Director: James Mangold (Knight and Day, The Wolverine).
Cast: Hugh Jackman, Patrick Stewart, Dafne Keen, Boyd Holbrook, Stephen Merchant, Richard E. Grant.
How many times have you seen a bunch of overdressed, good-looking people with superpowers save the world from an invading threat, that often has them battling around a giant, blue laser in the sky?
How many times have you sat through over two hours of a film only to find several plot threads won’t be resolved until the sequel three years later?
How many times have you finished a film and thought, ‘I’ve seen this all before’?
Logan, both the film and the character, break the shackles of conventional superhero cinema by providing a story that follows the character, instead of a character following the story.
The film opens with Hugh Jackman’s titular character, Logan, waking up in the back of his limousine to find that parts of his vehicle are being stolen. The first word is a muttered ‘fuck’. Logan looks visibly older, he has bloodshot eyes and is unhinged from himself, drawing parallels to Max Rockatansky from the Mad Max series. It’s immediately clear that the Wolverine we’re familiar with has gone through some drastic changes.
He gets out to confront the goons stripping his car, and where one would expect a swift slice-and-dice from the Wolverine, instead we see Logan hit the ground pretty quickly. It’s clear he’s not the animal he used to be. We’re in 2029, not quite a dystopian future, but things aren’t looking great for mutants. Logan is one of the last of his kind, no new mutants have been born for several years, and the rest have either been captured or killed.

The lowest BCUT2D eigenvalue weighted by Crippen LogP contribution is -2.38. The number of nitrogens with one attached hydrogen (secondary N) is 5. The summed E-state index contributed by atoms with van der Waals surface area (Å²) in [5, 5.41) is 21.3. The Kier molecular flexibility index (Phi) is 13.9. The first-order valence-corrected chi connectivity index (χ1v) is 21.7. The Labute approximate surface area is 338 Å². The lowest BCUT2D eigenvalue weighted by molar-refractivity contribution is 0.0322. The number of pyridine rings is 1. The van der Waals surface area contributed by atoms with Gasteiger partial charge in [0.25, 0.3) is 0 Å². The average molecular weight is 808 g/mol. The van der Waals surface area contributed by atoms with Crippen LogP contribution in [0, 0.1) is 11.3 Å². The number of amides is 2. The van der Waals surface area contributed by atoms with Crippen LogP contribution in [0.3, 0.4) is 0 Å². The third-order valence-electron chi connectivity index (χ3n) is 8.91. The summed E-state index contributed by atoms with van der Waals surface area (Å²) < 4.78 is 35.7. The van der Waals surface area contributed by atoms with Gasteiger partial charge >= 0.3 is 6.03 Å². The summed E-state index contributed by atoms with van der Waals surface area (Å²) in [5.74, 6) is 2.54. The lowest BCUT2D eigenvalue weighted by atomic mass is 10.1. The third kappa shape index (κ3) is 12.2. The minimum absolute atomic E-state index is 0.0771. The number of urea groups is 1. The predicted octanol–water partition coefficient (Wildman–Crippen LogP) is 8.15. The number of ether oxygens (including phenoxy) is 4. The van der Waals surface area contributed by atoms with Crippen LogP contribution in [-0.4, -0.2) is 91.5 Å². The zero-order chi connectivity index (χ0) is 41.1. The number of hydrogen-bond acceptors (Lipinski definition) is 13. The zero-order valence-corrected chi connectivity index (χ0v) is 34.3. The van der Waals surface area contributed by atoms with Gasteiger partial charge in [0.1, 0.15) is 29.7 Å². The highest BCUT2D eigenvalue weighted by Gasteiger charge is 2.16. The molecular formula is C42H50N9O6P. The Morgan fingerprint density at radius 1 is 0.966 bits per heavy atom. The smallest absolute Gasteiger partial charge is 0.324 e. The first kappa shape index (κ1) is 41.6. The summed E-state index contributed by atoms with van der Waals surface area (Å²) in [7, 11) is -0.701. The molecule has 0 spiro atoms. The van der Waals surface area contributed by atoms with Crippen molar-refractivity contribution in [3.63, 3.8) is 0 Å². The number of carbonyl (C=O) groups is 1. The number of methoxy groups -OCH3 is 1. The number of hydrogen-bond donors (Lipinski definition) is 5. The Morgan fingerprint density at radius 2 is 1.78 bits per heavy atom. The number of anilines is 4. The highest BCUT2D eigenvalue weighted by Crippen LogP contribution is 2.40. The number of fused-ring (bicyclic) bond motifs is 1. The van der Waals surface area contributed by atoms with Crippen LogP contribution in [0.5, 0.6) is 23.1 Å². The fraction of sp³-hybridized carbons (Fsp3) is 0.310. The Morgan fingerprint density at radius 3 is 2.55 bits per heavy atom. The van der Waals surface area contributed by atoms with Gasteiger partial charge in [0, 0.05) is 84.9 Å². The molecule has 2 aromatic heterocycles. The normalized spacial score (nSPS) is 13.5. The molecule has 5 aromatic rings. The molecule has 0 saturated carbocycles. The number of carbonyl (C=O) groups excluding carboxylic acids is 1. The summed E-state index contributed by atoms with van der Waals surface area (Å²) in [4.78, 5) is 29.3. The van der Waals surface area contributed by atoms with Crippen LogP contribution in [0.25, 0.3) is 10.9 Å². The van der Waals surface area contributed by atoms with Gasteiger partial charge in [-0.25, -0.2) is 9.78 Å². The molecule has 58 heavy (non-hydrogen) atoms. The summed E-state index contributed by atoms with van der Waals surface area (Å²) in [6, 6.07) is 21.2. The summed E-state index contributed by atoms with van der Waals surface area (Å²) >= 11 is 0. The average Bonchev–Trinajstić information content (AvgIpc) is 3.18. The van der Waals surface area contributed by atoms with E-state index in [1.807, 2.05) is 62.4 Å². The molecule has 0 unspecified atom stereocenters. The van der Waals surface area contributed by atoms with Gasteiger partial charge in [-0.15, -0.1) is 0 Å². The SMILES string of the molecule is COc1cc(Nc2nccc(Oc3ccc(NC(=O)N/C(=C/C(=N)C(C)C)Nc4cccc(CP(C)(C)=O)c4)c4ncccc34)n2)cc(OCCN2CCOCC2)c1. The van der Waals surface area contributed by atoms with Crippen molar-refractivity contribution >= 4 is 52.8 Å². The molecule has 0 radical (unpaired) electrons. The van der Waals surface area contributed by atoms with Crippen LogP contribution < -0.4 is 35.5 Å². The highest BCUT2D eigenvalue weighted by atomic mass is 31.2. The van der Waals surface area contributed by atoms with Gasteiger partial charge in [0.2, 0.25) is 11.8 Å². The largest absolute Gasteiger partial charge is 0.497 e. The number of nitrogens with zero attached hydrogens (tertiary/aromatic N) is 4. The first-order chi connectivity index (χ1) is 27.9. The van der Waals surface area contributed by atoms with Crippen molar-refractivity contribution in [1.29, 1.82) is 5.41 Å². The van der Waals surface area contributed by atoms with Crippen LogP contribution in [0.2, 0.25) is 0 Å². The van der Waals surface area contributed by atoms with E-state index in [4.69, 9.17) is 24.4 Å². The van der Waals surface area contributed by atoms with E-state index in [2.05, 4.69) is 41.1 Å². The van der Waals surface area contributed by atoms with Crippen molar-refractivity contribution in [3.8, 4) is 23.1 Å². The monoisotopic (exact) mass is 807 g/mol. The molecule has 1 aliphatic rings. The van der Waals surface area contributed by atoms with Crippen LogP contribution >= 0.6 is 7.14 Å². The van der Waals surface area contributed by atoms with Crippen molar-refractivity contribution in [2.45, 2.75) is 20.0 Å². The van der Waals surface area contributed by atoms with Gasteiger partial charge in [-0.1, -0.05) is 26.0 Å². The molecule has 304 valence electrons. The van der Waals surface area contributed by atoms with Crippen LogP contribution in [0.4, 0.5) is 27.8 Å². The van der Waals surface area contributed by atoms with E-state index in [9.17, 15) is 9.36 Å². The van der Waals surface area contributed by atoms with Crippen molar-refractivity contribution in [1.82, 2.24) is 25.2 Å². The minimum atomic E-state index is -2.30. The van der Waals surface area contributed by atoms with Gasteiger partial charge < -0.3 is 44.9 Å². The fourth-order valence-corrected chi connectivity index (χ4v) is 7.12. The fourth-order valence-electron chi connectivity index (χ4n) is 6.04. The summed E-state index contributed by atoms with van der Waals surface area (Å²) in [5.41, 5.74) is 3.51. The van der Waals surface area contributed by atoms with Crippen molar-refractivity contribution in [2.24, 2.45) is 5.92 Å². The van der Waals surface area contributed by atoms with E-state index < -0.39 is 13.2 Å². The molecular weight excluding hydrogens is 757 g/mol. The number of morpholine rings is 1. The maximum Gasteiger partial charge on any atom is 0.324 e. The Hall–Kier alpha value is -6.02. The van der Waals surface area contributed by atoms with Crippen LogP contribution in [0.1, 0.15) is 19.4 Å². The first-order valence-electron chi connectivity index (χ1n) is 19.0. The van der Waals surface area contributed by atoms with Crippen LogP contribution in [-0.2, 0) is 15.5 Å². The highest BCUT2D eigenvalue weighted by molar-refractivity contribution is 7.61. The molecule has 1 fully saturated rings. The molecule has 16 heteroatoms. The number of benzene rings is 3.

Nevertheless, Logan eventually gets back to his feet, fueled by his anger, and quickly retorts using his famous claws. The beast is back, but it’s not the same for him or the audience. A little later we see Logan in a bathroom, forcing the bullets of out his chest, allowing his mutant powers to kick in so he can begin to heal. It’s a slower process that we’re used to seeing, you can see him shaking as he starts to dress, it’s evident that Logan is more vulnerable than ever.
And it’s this slowed down, personal vulnerability that sets the film’s tone. While 2016’s Deadpool certainly gave studios confidence in giving their superhero films ‘R’ ratings, Logan doesn’t just take advantage of it just by making everything bloodier, but the rating allows for a more sombre, bittersweet story that couldn’t be told in a story with ten other X-Men characters.
Instead, we have enough X-Men to count on one hand. Logan is caring for a withering Professor Xavier (Patrick Stewart), whose wonderful, brilliant mind has now become extraordinarily dangerous. He frequently suffers from seizures which have devastating consequences to those around him, and Logan is the only one who can survive because of his accelerated healing and slight immunity. Aiding Logan with the care is Caliban (Stephen Merchant), whose mutant ability to track and find other mutants is no longer useful. Don’t mistake it, there’s a very clear theme to this film, loss. Not just in abilities, but in the soul, friendships and dreams.
But all of a sudden along comes a girl…
Laura (Dafne Keen) is much like Logan, ‘very much like you’ asserts Charles. She’s a child who has been genetically engineered to have Logan’s abilities. In a sense, she is his daughter. Hunting her down is a group of cybernetic-enhanced men called the Reavers, led by Donald Pierce (Boyd Holbrook). They work on behalf of Zander Rice (Richard E. Grant), the mastermind behind creating a group of genetically engineered mutant children.
Logan is loosely based on the Mark Millar comic book Old Man Logan. In fact, the only cues it takes is the fact that the film stars an older, grizzled, bearded Logan. The film is clearly inspired by the likes of The Wrestler, Little Miss Sunshine and Shane, which the characters actually reference in the film. The distancing from both source material and previous adventures by the Wolverine allows the film to breathe without the constraints of continuity and universal connections. If you’re wondering how X-Men: Days of Future Past ties into the film, or why we don’t see Sabretooth, or what place Logan plays in the larger X-Men universe, you’re already thinking harder about it than director James Mangold did. Much is left purposely vague, the film has clearly been made without much regard to previous stories and films. If I have one piece of advice for those who haven’t seen the film yet, just relax your mind and follow the story in front of you. Stop trying to ‘beat’ the film like a video game.